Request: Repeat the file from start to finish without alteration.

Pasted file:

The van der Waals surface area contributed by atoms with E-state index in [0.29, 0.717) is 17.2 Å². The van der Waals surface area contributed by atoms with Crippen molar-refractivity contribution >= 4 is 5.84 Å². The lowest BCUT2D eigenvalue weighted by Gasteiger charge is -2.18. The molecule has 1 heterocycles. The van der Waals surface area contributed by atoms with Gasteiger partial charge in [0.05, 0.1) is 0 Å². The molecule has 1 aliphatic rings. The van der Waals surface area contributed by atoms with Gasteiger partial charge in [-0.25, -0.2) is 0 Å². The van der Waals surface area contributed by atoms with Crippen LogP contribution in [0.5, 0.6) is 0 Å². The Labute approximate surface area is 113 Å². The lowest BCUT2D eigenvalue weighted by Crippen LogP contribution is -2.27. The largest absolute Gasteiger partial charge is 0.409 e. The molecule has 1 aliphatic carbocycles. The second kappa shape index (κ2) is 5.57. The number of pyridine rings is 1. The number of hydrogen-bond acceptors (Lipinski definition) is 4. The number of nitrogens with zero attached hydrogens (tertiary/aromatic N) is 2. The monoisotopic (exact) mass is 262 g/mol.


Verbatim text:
The van der Waals surface area contributed by atoms with E-state index in [0.29, 0.717) is 17.2 Å². The van der Waals surface area contributed by atoms with Crippen molar-refractivity contribution >= 4 is 5.84 Å². The lowest BCUT2D eigenvalue weighted by Gasteiger charge is -2.18. The molecule has 1 heterocycles. The van der Waals surface area contributed by atoms with Gasteiger partial charge in [0.05, 0.1) is 0 Å². The molecule has 1 aliphatic rings. The van der Waals surface area contributed by atoms with Gasteiger partial charge in [-0.25, -0.2) is 0 Å². The van der Waals surface area contributed by atoms with Crippen LogP contribution in [0.5, 0.6) is 0 Å². The Labute approximate surface area is 113 Å². The lowest BCUT2D eigenvalue weighted by Crippen LogP contribution is -2.27. The largest absolute Gasteiger partial charge is 0.409 e. The molecule has 1 aliphatic carbocycles. The second kappa shape index (κ2) is 5.57. The number of pyridine rings is 1. The number of hydrogen-bond acceptors (Lipinski definition) is 4. The number of nitrogens with zero attached hydrogens (tertiary/aromatic N) is 2. The monoisotopic (exact) mass is 262 g/mol.